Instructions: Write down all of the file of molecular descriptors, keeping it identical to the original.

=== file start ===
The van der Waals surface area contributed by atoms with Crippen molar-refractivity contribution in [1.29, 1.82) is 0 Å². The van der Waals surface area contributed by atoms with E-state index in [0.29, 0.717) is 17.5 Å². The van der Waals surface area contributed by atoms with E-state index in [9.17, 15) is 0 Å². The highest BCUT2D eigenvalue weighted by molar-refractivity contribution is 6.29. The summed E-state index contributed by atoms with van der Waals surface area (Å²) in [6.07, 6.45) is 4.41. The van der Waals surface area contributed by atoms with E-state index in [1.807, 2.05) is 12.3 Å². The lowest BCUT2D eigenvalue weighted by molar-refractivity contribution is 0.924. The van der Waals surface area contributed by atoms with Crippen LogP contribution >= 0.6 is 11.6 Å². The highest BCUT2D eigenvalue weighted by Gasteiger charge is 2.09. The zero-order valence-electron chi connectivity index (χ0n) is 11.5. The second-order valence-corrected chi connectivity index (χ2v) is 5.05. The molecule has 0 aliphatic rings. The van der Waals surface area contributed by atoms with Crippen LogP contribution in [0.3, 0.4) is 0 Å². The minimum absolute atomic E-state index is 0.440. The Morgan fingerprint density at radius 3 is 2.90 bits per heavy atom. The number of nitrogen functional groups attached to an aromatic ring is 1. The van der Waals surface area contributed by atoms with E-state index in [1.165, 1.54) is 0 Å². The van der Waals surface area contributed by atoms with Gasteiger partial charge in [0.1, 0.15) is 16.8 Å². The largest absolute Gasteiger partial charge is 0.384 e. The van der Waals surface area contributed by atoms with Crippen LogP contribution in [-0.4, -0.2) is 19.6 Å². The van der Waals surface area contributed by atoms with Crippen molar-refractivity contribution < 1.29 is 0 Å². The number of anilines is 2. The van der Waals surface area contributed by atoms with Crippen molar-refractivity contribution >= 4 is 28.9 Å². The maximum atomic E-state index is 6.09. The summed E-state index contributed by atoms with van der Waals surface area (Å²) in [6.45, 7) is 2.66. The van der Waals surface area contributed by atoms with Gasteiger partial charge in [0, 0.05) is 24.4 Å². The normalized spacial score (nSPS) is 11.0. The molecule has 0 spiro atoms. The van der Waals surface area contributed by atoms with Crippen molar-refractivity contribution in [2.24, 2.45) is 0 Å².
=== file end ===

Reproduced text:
The van der Waals surface area contributed by atoms with Crippen molar-refractivity contribution in [1.29, 1.82) is 0 Å². The van der Waals surface area contributed by atoms with E-state index in [0.29, 0.717) is 17.5 Å². The van der Waals surface area contributed by atoms with E-state index in [9.17, 15) is 0 Å². The highest BCUT2D eigenvalue weighted by molar-refractivity contribution is 6.29. The summed E-state index contributed by atoms with van der Waals surface area (Å²) in [6.07, 6.45) is 4.41. The van der Waals surface area contributed by atoms with E-state index in [1.807, 2.05) is 12.3 Å². The lowest BCUT2D eigenvalue weighted by molar-refractivity contribution is 0.924. The van der Waals surface area contributed by atoms with Crippen LogP contribution >= 0.6 is 11.6 Å². The highest BCUT2D eigenvalue weighted by Gasteiger charge is 2.09. The zero-order valence-electron chi connectivity index (χ0n) is 11.5. The second-order valence-corrected chi connectivity index (χ2v) is 5.05. The molecule has 0 aliphatic rings. The van der Waals surface area contributed by atoms with Crippen LogP contribution in [0.3, 0.4) is 0 Å². The minimum absolute atomic E-state index is 0.440. The Morgan fingerprint density at radius 3 is 2.90 bits per heavy atom. The number of nitrogen functional groups attached to an aromatic ring is 1. The van der Waals surface area contributed by atoms with E-state index in [1.165, 1.54) is 0 Å². The van der Waals surface area contributed by atoms with Gasteiger partial charge in [0.1, 0.15) is 16.8 Å². The largest absolute Gasteiger partial charge is 0.384 e. The van der Waals surface area contributed by atoms with Crippen LogP contribution in [-0.4, -0.2) is 19.6 Å². The van der Waals surface area contributed by atoms with Crippen molar-refractivity contribution < 1.29 is 0 Å². The number of anilines is 2. The van der Waals surface area contributed by atoms with Crippen molar-refractivity contribution >= 4 is 28.9 Å². The maximum atomic E-state index is 6.09. The summed E-state index contributed by atoms with van der Waals surface area (Å²) in [6.45, 7) is 2.66. The van der Waals surface area contributed by atoms with Gasteiger partial charge in [0, 0.05) is 24.4 Å². The normalized spacial score (nSPS) is 11.0. The molecule has 0 spiro atoms. The van der Waals surface area contributed by atoms with Crippen molar-refractivity contribution in [2.24, 2.45) is 0 Å².